Photojournalist Shiho Fukada shared her passion of crisis reporting

Multimedia Reporting by Erin Valentine
The Pulitzer Center encourages reporters to travel the world and tell the stories that need to be told.

“People have to know. People have to know that people died,” said Shiho Fukada, a freelance photojournalist, on why she spends her life covering crises.

Fukada came to Elon University today to discuss her past in crisis reporting and her process in photographing, filming and gathering facts for stories. She has received numerous recognitions and awards for her work.

Shiho Fukada, noted photojournalist, talks with journalism students at Elon University,  Photo by Erin Valentine

Shiho Fukada, noted photojournalist, talks with journalism students at Elon University,
Photo by Erin Valentine

Originally from Tokyo, Fukada has spent her life traveling all over the world to find the stories of those who need their stories told and dedicating her life to her projects.

“You have to really believe in your project,” Fukada explained. “You have to really convey your passion.”

Fukada talked with journalism students about what makes a journalist great. After suggestions such as curiosity and ambition were given by students, Fukada shared her insight.

“The ability to connect with people,” Fukada said. “The key is you have to be the person people want to share their story with.”

Fukada talked about having “Bill Clinton moments.” According to Fukada, a reporter needs to be able to make their subject feel important.

Crisis reporting requires for a journalist to put themselves in the thick of difficult situations. Fukada has reported on topics ranging from sex workers in Bangladesh to the aftermath of the tsunami in Japan.

“Your personal feelings should not stop you from pursuing the story,” Fukada said.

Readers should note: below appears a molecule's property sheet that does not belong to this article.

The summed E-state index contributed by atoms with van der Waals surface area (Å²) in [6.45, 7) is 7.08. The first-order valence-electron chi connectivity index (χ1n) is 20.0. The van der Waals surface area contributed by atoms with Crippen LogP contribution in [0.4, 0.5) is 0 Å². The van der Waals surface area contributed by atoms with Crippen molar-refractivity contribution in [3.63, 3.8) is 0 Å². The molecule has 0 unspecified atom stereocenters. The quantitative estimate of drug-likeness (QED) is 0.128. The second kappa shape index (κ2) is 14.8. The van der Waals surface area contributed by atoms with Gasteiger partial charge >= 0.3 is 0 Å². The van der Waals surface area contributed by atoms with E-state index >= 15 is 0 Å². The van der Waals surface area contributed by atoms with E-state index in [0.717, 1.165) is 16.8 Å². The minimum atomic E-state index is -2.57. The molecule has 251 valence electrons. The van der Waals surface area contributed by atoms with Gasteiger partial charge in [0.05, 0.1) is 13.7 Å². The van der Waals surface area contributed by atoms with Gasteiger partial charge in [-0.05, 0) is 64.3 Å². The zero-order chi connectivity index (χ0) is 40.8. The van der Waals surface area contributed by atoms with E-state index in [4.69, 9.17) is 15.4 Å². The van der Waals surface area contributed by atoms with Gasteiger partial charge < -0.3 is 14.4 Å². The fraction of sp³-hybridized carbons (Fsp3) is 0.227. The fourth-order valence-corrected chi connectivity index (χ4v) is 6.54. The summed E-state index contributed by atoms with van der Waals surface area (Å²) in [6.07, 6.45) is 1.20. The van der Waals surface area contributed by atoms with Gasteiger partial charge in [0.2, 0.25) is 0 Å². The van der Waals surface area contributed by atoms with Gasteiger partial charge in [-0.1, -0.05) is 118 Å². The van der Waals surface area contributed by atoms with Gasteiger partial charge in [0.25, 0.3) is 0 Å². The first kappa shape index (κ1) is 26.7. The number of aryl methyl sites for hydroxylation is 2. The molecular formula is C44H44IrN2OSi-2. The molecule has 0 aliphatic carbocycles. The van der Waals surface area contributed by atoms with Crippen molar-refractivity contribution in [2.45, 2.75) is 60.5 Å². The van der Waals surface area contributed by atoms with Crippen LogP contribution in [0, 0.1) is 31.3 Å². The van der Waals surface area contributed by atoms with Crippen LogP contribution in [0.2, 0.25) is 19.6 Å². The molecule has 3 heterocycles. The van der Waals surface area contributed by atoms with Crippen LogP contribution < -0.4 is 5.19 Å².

Fukada has also been no stranger to receiving criticism from both readers and those she reports on.

“Don’t take it personally,” Fukada said. “You get spit on, you get yelled at, you get cursed.” 

Fukada showed her film, “Japan’s Disposable Workers,” and discussed her work with video in the project.

“I like to tell the story through the real peoples’ voices,” Fukada said.

She started the research for her film after reading a New York Times article on homeless workers in small towns. According to Fukada, she wanted to find out what happens to people who fall through the mainstream cracks.

 As a noted photojournalist, Fukada has also spent a large portion of her life photographing her experiences.

“It allows me to slow down and really focus on what’s happening in front of my eyes,” explained Fukada on photographing her stories. “It’s a very spiritual experience for me.”

Fukada stories are not the usual stories covered by photojournalists.

“In the photojournalism world, we focus too much on extreme poverty because it’s visual, it’s romantic. You know, it’s interesting,” Fukada explained.

Fukada’s visit was funded by the School of Communications, which has an association with the Pulitzer Center on Crisis Reporting.


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